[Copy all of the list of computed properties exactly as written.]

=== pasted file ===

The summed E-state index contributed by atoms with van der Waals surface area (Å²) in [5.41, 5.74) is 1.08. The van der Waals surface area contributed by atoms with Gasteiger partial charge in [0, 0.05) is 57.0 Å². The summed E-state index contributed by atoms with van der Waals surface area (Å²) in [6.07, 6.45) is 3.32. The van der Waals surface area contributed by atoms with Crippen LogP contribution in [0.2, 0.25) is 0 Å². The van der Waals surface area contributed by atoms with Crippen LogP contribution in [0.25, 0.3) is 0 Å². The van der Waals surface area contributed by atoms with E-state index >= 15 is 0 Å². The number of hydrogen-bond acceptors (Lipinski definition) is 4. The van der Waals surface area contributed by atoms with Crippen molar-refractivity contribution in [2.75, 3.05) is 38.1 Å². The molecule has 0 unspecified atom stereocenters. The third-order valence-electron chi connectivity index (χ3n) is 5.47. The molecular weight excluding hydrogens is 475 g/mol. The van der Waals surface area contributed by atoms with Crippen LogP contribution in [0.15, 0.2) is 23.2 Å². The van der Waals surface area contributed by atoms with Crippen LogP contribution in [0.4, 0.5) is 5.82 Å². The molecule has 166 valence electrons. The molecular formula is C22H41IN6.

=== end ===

The summed E-state index contributed by atoms with van der Waals surface area (Å²) in [5.41, 5.74) is 1.08. The van der Waals surface area contributed by atoms with Gasteiger partial charge in [0, 0.05) is 57.0 Å². The summed E-state index contributed by atoms with van der Waals surface area (Å²) in [6.07, 6.45) is 3.32. The van der Waals surface area contributed by atoms with Crippen LogP contribution in [0.2, 0.25) is 0 Å². The van der Waals surface area contributed by atoms with Crippen LogP contribution in [0.25, 0.3) is 0 Å². The van der Waals surface area contributed by atoms with E-state index >= 15 is 0 Å². The number of hydrogen-bond acceptors (Lipinski definition) is 4. The van der Waals surface area contributed by atoms with Crippen molar-refractivity contribution in [2.75, 3.05) is 38.1 Å². The molecule has 0 unspecified atom stereocenters. The third-order valence-electron chi connectivity index (χ3n) is 5.47. The molecular weight excluding hydrogens is 475 g/mol. The van der Waals surface area contributed by atoms with Crippen LogP contribution in [0.15, 0.2) is 23.2 Å². The van der Waals surface area contributed by atoms with Crippen LogP contribution in [0.4, 0.5) is 5.82 Å². The molecule has 166 valence electrons. The molecular formula is C22H41IN6.